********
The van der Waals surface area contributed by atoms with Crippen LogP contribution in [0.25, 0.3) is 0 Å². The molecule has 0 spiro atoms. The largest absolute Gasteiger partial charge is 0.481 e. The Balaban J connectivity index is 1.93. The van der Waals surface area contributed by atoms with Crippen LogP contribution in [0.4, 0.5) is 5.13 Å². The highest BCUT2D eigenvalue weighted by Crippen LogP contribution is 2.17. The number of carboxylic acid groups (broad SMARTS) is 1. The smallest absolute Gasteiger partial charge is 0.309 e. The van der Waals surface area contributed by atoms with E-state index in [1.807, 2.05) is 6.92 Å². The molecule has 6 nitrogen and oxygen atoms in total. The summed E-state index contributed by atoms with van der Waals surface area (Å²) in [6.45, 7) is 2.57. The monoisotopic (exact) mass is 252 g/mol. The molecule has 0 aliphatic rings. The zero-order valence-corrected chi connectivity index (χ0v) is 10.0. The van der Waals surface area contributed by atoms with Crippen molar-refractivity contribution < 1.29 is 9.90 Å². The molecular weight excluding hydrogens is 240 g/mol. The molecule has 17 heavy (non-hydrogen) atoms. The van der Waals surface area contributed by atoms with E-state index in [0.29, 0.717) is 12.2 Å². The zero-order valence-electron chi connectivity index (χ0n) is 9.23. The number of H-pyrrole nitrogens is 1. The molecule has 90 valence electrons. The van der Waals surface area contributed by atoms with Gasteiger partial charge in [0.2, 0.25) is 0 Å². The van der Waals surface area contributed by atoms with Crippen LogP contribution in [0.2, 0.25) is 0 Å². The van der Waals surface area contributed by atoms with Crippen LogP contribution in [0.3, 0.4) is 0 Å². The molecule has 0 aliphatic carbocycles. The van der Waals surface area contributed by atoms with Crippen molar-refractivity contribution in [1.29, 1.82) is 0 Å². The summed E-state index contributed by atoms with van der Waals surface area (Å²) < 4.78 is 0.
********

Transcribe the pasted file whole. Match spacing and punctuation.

The van der Waals surface area contributed by atoms with Crippen LogP contribution in [0.25, 0.3) is 0 Å². The molecule has 0 spiro atoms. The largest absolute Gasteiger partial charge is 0.481 e. The Balaban J connectivity index is 1.93. The van der Waals surface area contributed by atoms with Crippen LogP contribution in [0.4, 0.5) is 5.13 Å². The highest BCUT2D eigenvalue weighted by Crippen LogP contribution is 2.17. The number of carboxylic acid groups (broad SMARTS) is 1. The smallest absolute Gasteiger partial charge is 0.309 e. The van der Waals surface area contributed by atoms with E-state index in [1.807, 2.05) is 6.92 Å². The molecule has 6 nitrogen and oxygen atoms in total. The summed E-state index contributed by atoms with van der Waals surface area (Å²) in [6.45, 7) is 2.57. The monoisotopic (exact) mass is 252 g/mol. The molecule has 0 aliphatic rings. The zero-order valence-corrected chi connectivity index (χ0v) is 10.0. The van der Waals surface area contributed by atoms with Crippen molar-refractivity contribution < 1.29 is 9.90 Å². The molecular weight excluding hydrogens is 240 g/mol. The molecule has 17 heavy (non-hydrogen) atoms. The van der Waals surface area contributed by atoms with E-state index in [0.29, 0.717) is 12.2 Å². The zero-order valence-electron chi connectivity index (χ0n) is 9.23. The number of H-pyrrole nitrogens is 1. The molecule has 90 valence electrons. The van der Waals surface area contributed by atoms with Gasteiger partial charge in [0.2, 0.25) is 0 Å². The van der Waals surface area contributed by atoms with Crippen LogP contribution in [0.2, 0.25) is 0 Å². The van der Waals surface area contributed by atoms with Crippen LogP contribution in [0.3, 0.4) is 0 Å². The molecule has 0 aliphatic carbocycles. The van der Waals surface area contributed by atoms with Crippen molar-refractivity contribution in [1.29, 1.82) is 0 Å². The summed E-state index contributed by atoms with van der Waals surface area (Å²) < 4.78 is 0.